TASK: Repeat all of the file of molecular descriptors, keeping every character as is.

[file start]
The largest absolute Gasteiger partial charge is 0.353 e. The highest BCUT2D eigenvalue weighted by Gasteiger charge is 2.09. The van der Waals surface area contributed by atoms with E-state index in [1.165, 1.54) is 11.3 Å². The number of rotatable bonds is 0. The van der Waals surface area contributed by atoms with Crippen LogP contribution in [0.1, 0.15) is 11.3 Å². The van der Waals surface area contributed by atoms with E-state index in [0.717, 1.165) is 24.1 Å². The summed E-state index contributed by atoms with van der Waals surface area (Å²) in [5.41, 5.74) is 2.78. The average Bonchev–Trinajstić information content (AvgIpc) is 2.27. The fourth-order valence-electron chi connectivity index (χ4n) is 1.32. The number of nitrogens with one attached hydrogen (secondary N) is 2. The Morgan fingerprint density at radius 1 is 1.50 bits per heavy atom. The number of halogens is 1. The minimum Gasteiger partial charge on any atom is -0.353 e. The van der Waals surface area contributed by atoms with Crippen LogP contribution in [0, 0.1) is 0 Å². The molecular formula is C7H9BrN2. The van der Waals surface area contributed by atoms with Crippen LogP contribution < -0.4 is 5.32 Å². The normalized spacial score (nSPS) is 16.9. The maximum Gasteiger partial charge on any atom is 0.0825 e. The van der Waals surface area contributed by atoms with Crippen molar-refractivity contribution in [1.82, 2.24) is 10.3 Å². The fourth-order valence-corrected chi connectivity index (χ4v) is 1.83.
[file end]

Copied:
The largest absolute Gasteiger partial charge is 0.353 e. The highest BCUT2D eigenvalue weighted by Gasteiger charge is 2.09. The van der Waals surface area contributed by atoms with E-state index in [1.165, 1.54) is 11.3 Å². The number of rotatable bonds is 0. The van der Waals surface area contributed by atoms with Crippen LogP contribution in [0.1, 0.15) is 11.3 Å². The van der Waals surface area contributed by atoms with E-state index in [0.717, 1.165) is 24.1 Å². The summed E-state index contributed by atoms with van der Waals surface area (Å²) in [5.41, 5.74) is 2.78. The average Bonchev–Trinajstić information content (AvgIpc) is 2.27. The fourth-order valence-electron chi connectivity index (χ4n) is 1.32. The number of nitrogens with one attached hydrogen (secondary N) is 2. The Morgan fingerprint density at radius 1 is 1.50 bits per heavy atom. The number of halogens is 1. The minimum Gasteiger partial charge on any atom is -0.353 e. The van der Waals surface area contributed by atoms with Crippen LogP contribution in [0, 0.1) is 0 Å². The molecular formula is C7H9BrN2. The van der Waals surface area contributed by atoms with Crippen LogP contribution < -0.4 is 5.32 Å². The normalized spacial score (nSPS) is 16.9. The maximum Gasteiger partial charge on any atom is 0.0825 e. The van der Waals surface area contributed by atoms with Crippen molar-refractivity contribution in [1.82, 2.24) is 10.3 Å². The fourth-order valence-corrected chi connectivity index (χ4v) is 1.83.